Forward Implied Volatility in EXCEL

3 mins read

For path dependent and forward starting options it is important to assess Vega, the sensitivity of the option’s value to changes in volatility, and in particular to assess these sensitivities for forward buckets. The first step in this process is to determine how to calculate forward volatilities for these forward buckets from spot volatilities implied in current market option prices.

The procedure for determining these volatilities is similar to the procedure used for determining forward rates from spot prices.

Similarities with bootstrapping the forward rate curve

Given the spot rates for a zero coupon security maturing at time 1 and a zero coupon security maturing at time 2, (where time 1 < time 2), it is possible through bootstrapping, to calculate the forward rate for the period between time 1 and time 2.

Similarly given the spot volatilities for the period t0 to t1t0, t1) and t0 to t2 t0, t2) respectively, it is possible to infer the expected volatility between t1 and t2 t1, t2). This is the forward implied volatility (also known as the forward-forward volatility) for the period [t1, t2].

Taleb’s Formula for annualized forward implied volatilities

In ‘Dynamic Hedging’ Nicholas Nassim Taleb presents the formula for computing the annualized forward implied volatility for the period between [tn-α, tn], , as follows:


This formula accounts for unequal nonoverlapping time steps in line with how spot implied volatilities and options prices are quoted in the market.

Step 1 – Obtain option volatility data

For example, let us consider the following annualized spot volatilities for at-the-money call options of strike 272 on Barclay’s stock (BARC) for 31-Jan-2014 obtained from

spot implied volatilities
Figure 1 – spot implied volatilities

Where t0 is time 0.

Step 2 – Calculate the annualized spot variances

Using the data provided first calculate the annualized variance for the periods (t0,tn), i.e.

Forward implied volatilities - Calculating annualized variances
Figure 2 – Calculating annualized variances

Step 3 – Calculate the annualized forward variances

Then calculate the annualized forward variance for the period [tn-α, tn], σ2tn-α,tn. For the first period 0-30, the forward variance will be the same as the spot variance. For later periods, 30-60, 60-90, 90-120, …, 360-720 & 720-1080, the forward variance will be calculated using Taleb’s formula as follows:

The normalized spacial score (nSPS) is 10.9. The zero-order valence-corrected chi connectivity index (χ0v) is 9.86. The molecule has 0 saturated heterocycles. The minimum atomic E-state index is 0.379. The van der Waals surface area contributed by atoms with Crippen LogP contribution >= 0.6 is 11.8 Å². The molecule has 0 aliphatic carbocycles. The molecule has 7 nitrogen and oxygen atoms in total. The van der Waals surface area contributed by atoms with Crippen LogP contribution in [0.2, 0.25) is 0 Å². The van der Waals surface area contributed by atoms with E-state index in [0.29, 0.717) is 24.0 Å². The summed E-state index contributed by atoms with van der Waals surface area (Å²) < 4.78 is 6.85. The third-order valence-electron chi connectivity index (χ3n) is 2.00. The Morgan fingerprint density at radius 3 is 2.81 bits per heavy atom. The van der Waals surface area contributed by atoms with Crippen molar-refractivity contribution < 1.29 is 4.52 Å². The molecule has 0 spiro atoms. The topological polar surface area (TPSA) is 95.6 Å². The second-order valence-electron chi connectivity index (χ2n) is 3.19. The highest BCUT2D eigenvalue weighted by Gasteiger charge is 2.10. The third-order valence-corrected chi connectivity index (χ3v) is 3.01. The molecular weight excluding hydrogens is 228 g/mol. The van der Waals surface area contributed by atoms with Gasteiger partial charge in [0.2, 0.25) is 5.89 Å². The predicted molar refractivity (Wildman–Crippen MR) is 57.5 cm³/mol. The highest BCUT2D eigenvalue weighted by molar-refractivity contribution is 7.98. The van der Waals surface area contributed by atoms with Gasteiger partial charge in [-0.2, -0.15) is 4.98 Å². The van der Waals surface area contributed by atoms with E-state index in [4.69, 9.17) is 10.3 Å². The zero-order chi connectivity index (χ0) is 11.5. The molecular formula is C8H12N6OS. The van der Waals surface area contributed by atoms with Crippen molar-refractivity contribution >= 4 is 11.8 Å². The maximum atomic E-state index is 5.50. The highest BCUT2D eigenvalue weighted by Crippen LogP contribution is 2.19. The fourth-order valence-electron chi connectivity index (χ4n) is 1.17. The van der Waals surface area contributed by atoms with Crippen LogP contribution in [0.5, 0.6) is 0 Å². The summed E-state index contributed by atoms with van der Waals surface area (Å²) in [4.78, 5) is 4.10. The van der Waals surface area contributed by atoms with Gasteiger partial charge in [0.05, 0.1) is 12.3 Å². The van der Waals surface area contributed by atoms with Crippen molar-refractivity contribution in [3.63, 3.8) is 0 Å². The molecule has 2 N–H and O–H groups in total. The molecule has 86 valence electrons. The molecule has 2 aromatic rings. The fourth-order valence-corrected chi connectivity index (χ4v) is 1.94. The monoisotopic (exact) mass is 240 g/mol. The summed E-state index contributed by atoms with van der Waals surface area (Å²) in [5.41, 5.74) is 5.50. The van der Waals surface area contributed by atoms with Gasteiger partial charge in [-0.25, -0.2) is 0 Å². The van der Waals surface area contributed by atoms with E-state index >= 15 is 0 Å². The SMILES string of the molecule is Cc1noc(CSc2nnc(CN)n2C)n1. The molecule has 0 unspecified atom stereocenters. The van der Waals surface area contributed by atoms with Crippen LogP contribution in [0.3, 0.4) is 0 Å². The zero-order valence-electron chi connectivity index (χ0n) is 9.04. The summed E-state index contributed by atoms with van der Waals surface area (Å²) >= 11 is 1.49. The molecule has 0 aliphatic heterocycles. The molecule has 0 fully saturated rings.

Forward implied volatilities -  Implied forward variance formula
Figure 3 – Implied forward variance formula
EXCEL implementation of the forward variance formula
Figure 4 – EXCEL implementation of the forward variance formula

Step 4 – Determine the annualized forward implied volatilities

The square root of this forward variance will be the annualized forward volatility for the period [tn-α, tn]:

Implied forward volatility final steps
Figure 5 – Implied forward volatility final steps

For the entire data set the forward volatilities are as follows:

Forward implied volatilities for BARCLAYS
Figure 6 – Forward implied volatilities for BARCLAYS

The graphical plot of the spot and forward volatilities is given below:

Graphical representation of  Spot & Forward implied volatilities for BARCLAYS
Figure 7 – Graphical representation of Spot & Forward volatilities for BARCLAYS

Forward implied volatility between two points is the ‘local volatility’ between (S, t) and (S, t+Δt). The generalization of this formula gives Dupire-Derman-Kani’s local volatility which is a function of time to expiry and option moneyness.

Comparing local, implied and forward volatilities

Since we have spent a fair bit of time with NVDA options in earlier posts while charting the local volatility surface for NVDA, it would be instructive to see how the forward implied volatility for NVDA option plots when we apply Taleb’s implied forward volatility formula.

Forward implied volatilities for NVDA

Figure 8 – Forward volatilities for NVDA

The forward volatilities will change for every series of option expiries for a given strike price.

It is also useful to compare all three volatilities (implied, local and forward) on the same grid for the same series of options.

Local, Implied & Forward Volatilities
Figure 9 – Local, Implied & Forward Volatilities

We would have expected to see a convergence between local and forward volatilities and the plot above shows some tracking between these two numbers. The raw spot volatility data is relatively flat when compared to the other two estimates.